The Anomaly Detection survey by Chandola et al categorizes anomalies into point anomalies and collective anomalies. Do we need this type of categorization in anomaly detection in time series, though? Can't I always map time series data point of a time range into a single data point (e.g., a representative vector), and then apply a point-anomaly detector? Do we know if there's any effective anomaly detection algorithm that can't be equivalent to the aforementioned method, namely applying a point-anomaly detector to representation (as a single data point) of individual range of a time series?



1 Answer 1


Collective anomalies are not limited to sections of time. They can occur also when you are measuring the attribute on many sensors. A value can then be OK when seen in isolation (single datastream), but a collective anomaly when affecting many sensors.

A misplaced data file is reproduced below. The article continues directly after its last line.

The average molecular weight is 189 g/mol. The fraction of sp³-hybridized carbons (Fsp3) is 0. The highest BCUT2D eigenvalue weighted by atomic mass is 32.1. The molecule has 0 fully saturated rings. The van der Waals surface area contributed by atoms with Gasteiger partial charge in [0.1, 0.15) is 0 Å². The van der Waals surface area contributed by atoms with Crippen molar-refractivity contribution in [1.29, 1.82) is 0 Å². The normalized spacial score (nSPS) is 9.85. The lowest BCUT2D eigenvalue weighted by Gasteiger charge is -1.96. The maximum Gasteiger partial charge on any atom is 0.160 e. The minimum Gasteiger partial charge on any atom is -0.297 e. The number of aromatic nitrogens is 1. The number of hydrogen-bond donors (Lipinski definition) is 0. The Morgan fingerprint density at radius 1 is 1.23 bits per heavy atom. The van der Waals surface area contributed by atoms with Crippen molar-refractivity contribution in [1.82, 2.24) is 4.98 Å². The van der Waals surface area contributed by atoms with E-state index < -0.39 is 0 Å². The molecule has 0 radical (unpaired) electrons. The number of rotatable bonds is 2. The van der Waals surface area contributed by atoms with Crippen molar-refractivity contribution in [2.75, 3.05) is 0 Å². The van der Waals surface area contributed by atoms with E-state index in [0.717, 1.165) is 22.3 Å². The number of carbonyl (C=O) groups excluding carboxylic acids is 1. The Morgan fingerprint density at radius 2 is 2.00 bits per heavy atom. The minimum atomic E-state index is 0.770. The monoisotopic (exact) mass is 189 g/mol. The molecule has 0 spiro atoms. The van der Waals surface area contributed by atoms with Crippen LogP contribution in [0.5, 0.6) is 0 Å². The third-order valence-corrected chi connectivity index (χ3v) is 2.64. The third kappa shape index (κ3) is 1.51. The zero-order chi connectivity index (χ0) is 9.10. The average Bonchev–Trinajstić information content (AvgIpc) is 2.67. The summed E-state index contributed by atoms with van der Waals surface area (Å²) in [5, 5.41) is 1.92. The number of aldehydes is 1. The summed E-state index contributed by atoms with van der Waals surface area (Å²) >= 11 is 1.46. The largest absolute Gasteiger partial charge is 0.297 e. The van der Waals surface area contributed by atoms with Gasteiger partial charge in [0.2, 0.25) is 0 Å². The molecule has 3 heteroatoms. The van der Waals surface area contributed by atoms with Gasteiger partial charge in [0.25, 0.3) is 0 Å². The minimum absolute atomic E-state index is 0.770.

I tried to explain it in this answer.

  • $\begingroup$ Thanks, @jonnor. In this case, can we simply treat multiple streams as a multi-variate time series, find a representation accordingly, and then feed the representation as data points to a point-anomaly detector? $\endgroup$
    – user159566
    Jan 27, 2020 at 20:54
  • $\begingroup$ Yes that is fine $\endgroup$
    – Jon Nordby
    Jan 27, 2020 at 22:36

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